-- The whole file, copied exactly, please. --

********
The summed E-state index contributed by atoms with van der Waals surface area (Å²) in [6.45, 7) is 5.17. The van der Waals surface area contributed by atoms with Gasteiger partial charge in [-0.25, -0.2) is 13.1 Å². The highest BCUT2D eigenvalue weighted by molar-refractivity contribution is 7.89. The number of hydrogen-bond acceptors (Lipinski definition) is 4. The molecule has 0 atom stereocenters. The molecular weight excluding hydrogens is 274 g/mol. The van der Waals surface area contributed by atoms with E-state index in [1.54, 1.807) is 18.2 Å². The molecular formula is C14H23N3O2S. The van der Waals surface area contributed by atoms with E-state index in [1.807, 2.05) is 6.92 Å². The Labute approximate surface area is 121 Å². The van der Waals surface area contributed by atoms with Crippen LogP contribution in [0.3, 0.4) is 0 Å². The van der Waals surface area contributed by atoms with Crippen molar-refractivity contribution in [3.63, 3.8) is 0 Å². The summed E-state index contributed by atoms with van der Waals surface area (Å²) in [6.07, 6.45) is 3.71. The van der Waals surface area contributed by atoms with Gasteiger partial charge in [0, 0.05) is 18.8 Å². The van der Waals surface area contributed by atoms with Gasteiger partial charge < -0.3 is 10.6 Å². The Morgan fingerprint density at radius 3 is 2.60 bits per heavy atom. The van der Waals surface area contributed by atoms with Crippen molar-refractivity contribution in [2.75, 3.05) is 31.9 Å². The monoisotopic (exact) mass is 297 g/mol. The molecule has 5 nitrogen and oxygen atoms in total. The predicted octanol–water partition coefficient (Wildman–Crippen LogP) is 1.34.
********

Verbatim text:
The summed E-state index contributed by atoms with van der Waals surface area (Å²) in [6.45, 7) is 5.17. The van der Waals surface area contributed by atoms with Gasteiger partial charge in [-0.25, -0.2) is 13.1 Å². The highest BCUT2D eigenvalue weighted by molar-refractivity contribution is 7.89. The number of hydrogen-bond acceptors (Lipinski definition) is 4. The molecule has 0 atom stereocenters. The molecular weight excluding hydrogens is 274 g/mol. The van der Waals surface area contributed by atoms with E-state index in [1.54, 1.807) is 18.2 Å². The molecular formula is C14H23N3O2S. The van der Waals surface area contributed by atoms with E-state index in [1.807, 2.05) is 6.92 Å². The Labute approximate surface area is 121 Å². The van der Waals surface area contributed by atoms with Crippen LogP contribution in [0.3, 0.4) is 0 Å². The van der Waals surface area contributed by atoms with Crippen molar-refractivity contribution in [3.63, 3.8) is 0 Å². The summed E-state index contributed by atoms with van der Waals surface area (Å²) in [6.07, 6.45) is 3.71. The van der Waals surface area contributed by atoms with Gasteiger partial charge in [0, 0.05) is 18.8 Å². The van der Waals surface area contributed by atoms with Gasteiger partial charge < -0.3 is 10.6 Å². The Morgan fingerprint density at radius 3 is 2.60 bits per heavy atom. The van der Waals surface area contributed by atoms with Crippen molar-refractivity contribution in [2.75, 3.05) is 31.9 Å². The monoisotopic (exact) mass is 297 g/mol. The molecule has 5 nitrogen and oxygen atoms in total. The predicted octanol–water partition coefficient (Wildman–Crippen LogP) is 1.34.